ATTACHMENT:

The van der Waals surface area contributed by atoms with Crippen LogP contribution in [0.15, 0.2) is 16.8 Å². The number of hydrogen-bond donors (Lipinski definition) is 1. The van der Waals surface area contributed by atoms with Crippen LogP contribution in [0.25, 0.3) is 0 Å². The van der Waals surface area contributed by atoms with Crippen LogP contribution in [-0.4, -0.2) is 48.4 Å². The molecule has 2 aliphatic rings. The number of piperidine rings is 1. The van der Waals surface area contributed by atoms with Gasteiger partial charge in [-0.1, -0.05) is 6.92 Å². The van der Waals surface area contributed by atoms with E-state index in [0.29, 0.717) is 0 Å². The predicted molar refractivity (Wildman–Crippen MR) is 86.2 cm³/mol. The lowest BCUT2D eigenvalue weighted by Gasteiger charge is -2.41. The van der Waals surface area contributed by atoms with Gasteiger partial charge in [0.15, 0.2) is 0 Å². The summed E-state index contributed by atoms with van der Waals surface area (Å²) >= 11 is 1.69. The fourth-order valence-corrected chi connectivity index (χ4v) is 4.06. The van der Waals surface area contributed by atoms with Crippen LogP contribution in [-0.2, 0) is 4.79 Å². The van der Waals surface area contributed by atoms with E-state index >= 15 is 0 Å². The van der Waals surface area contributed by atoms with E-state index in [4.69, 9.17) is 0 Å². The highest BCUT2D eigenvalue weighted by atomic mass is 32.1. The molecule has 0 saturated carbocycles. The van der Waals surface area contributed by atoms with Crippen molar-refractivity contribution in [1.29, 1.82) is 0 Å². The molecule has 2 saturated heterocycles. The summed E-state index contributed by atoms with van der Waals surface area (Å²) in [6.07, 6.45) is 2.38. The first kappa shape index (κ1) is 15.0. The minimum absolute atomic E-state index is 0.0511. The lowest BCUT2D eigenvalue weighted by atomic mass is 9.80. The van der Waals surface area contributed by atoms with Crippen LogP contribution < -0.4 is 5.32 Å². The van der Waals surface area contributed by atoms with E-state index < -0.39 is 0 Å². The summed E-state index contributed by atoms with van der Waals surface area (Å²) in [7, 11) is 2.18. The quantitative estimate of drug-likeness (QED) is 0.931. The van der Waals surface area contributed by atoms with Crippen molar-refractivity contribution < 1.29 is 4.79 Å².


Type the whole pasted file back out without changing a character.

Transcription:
The van der Waals surface area contributed by atoms with Crippen LogP contribution in [0.15, 0.2) is 16.8 Å². The number of hydrogen-bond donors (Lipinski definition) is 1. The van der Waals surface area contributed by atoms with Crippen LogP contribution in [0.25, 0.3) is 0 Å². The van der Waals surface area contributed by atoms with Crippen LogP contribution in [-0.4, -0.2) is 48.4 Å². The molecule has 2 aliphatic rings. The number of piperidine rings is 1. The van der Waals surface area contributed by atoms with Gasteiger partial charge in [-0.1, -0.05) is 6.92 Å². The van der Waals surface area contributed by atoms with E-state index in [0.29, 0.717) is 0 Å². The predicted molar refractivity (Wildman–Crippen MR) is 86.2 cm³/mol. The lowest BCUT2D eigenvalue weighted by Gasteiger charge is -2.41. The van der Waals surface area contributed by atoms with Gasteiger partial charge in [0.15, 0.2) is 0 Å². The summed E-state index contributed by atoms with van der Waals surface area (Å²) >= 11 is 1.69. The fourth-order valence-corrected chi connectivity index (χ4v) is 4.06. The van der Waals surface area contributed by atoms with Crippen LogP contribution in [-0.2, 0) is 4.79 Å². The van der Waals surface area contributed by atoms with E-state index >= 15 is 0 Å². The van der Waals surface area contributed by atoms with E-state index in [4.69, 9.17) is 0 Å². The highest BCUT2D eigenvalue weighted by atomic mass is 32.1. The molecule has 0 saturated carbocycles. The van der Waals surface area contributed by atoms with Crippen molar-refractivity contribution in [1.29, 1.82) is 0 Å². The molecule has 2 saturated heterocycles. The summed E-state index contributed by atoms with van der Waals surface area (Å²) in [6.07, 6.45) is 2.38. The first kappa shape index (κ1) is 15.0. The minimum absolute atomic E-state index is 0.0511. The lowest BCUT2D eigenvalue weighted by atomic mass is 9.80. The van der Waals surface area contributed by atoms with Crippen LogP contribution < -0.4 is 5.32 Å². The van der Waals surface area contributed by atoms with E-state index < -0.39 is 0 Å². The summed E-state index contributed by atoms with van der Waals surface area (Å²) in [7, 11) is 2.18. The quantitative estimate of drug-likeness (QED) is 0.931. The van der Waals surface area contributed by atoms with Crippen molar-refractivity contribution < 1.29 is 4.79 Å².